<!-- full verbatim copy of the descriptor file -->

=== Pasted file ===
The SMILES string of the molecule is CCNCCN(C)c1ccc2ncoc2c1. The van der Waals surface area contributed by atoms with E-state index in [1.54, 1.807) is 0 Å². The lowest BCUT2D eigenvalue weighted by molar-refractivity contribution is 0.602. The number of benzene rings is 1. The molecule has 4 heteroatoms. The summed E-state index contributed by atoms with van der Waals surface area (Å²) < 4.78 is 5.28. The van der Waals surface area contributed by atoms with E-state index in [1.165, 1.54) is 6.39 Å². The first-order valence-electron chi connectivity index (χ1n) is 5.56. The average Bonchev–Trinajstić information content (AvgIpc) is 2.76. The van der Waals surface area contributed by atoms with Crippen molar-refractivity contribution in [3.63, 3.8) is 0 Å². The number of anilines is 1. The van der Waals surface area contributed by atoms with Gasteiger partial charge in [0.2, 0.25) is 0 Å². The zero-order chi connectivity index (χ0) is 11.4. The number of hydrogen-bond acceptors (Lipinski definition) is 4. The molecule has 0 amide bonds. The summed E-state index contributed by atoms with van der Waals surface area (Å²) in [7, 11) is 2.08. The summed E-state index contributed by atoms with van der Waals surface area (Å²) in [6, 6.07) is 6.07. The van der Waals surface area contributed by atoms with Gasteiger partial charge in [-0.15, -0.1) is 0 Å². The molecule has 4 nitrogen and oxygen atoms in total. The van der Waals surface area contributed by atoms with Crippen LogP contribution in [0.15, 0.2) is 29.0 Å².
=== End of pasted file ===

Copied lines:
The SMILES string of the molecule is CCNCCN(C)c1ccc2ncoc2c1. The van der Waals surface area contributed by atoms with E-state index in [1.54, 1.807) is 0 Å². The lowest BCUT2D eigenvalue weighted by molar-refractivity contribution is 0.602. The number of benzene rings is 1. The molecule has 4 heteroatoms. The summed E-state index contributed by atoms with van der Waals surface area (Å²) < 4.78 is 5.28. The van der Waals surface area contributed by atoms with E-state index in [1.165, 1.54) is 6.39 Å². The first-order valence-electron chi connectivity index (χ1n) is 5.56. The average Bonchev–Trinajstić information content (AvgIpc) is 2.76. The van der Waals surface area contributed by atoms with Crippen molar-refractivity contribution in [3.63, 3.8) is 0 Å². The number of anilines is 1. The van der Waals surface area contributed by atoms with Gasteiger partial charge in [0.2, 0.25) is 0 Å². The zero-order chi connectivity index (χ0) is 11.4. The number of hydrogen-bond acceptors (Lipinski definition) is 4. The molecule has 0 amide bonds. The summed E-state index contributed by atoms with van der Waals surface area (Å²) in [7, 11) is 2.08. The summed E-state index contributed by atoms with van der Waals surface area (Å²) in [6, 6.07) is 6.07. The van der Waals surface area contributed by atoms with Gasteiger partial charge in [-0.15, -0.1) is 0 Å². The molecule has 4 nitrogen and oxygen atoms in total. The van der Waals surface area contributed by atoms with Crippen LogP contribution in [0.15, 0.2) is 29.0 Å².